The Modern Antiquarian. Stone Circles, Ancient Sites, Neolithic Monuments, Ancient Monuments, Prehistoric Sites, Megalithic MysteriesThe Modern Antiquarian

Moel yr Eglwys



I feel that this cairn ought to be the mound referred to in this story, taken from 'The Welsh Fairy Book' by W. Jenkyn Thomas (1908) - online at the sacred-texts archive
There is no end of treasure hidden in the mountains of Wales, but if you are not the person for whom it is intended, you will probably not find it. Even if you do find it, you will not be able to secure it, unless it is destined for you.

There is a store of gold in a hillock near Arenig Lake, and Silvanus Lewis one day took his pickaxe and shovel to find it. No sooner had he commenced to dig in earnest than he heard a terrible, unearthly noise under his feet. The hillock began to rock like a cradle, and the sun clouded over until it became pitch dark. Lightning flashes began to shoot their forked streaks around him and pealing thunders to roar over his head. He dropped his pickaxe and hurried helter-skelter homewards to Cnythog. Before he reached there everything was beautifully calm and serene. But he was so frightened that he never returned to fetch his tools. Many another man has been prevented in the same way from continuing his search.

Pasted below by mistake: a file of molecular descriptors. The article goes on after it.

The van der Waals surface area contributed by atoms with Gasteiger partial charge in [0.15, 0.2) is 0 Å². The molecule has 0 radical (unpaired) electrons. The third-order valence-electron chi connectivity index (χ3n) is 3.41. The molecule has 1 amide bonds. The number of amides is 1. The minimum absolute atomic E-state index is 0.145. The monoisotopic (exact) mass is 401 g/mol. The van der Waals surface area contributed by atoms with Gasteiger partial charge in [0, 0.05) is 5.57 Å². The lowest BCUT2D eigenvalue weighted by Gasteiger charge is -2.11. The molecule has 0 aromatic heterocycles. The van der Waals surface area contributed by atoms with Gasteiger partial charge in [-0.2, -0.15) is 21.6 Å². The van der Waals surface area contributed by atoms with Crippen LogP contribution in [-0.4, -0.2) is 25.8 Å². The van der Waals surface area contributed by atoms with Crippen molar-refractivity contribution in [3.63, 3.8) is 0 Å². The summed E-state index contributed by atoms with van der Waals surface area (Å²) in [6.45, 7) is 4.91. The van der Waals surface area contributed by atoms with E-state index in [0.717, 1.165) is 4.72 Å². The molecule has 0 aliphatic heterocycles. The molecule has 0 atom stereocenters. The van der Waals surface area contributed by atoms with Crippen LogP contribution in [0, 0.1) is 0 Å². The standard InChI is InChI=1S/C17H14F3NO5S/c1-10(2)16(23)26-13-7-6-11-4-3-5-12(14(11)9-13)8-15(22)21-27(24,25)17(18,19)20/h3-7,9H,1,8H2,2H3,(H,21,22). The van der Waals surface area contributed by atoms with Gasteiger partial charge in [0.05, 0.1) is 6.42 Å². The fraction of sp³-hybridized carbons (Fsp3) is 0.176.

Rhiannon Posted by Rhiannon
30th September 2005ce
Edited 8th February 2014ce

Comments (1)

This may actually refer to Arenig Fawr since there are several hamlets featuring derivatives of the name 'Cynythog' a little way to the east of the larger mountain? GLADMAN Posted by GLADMAN
6th November 2011ce
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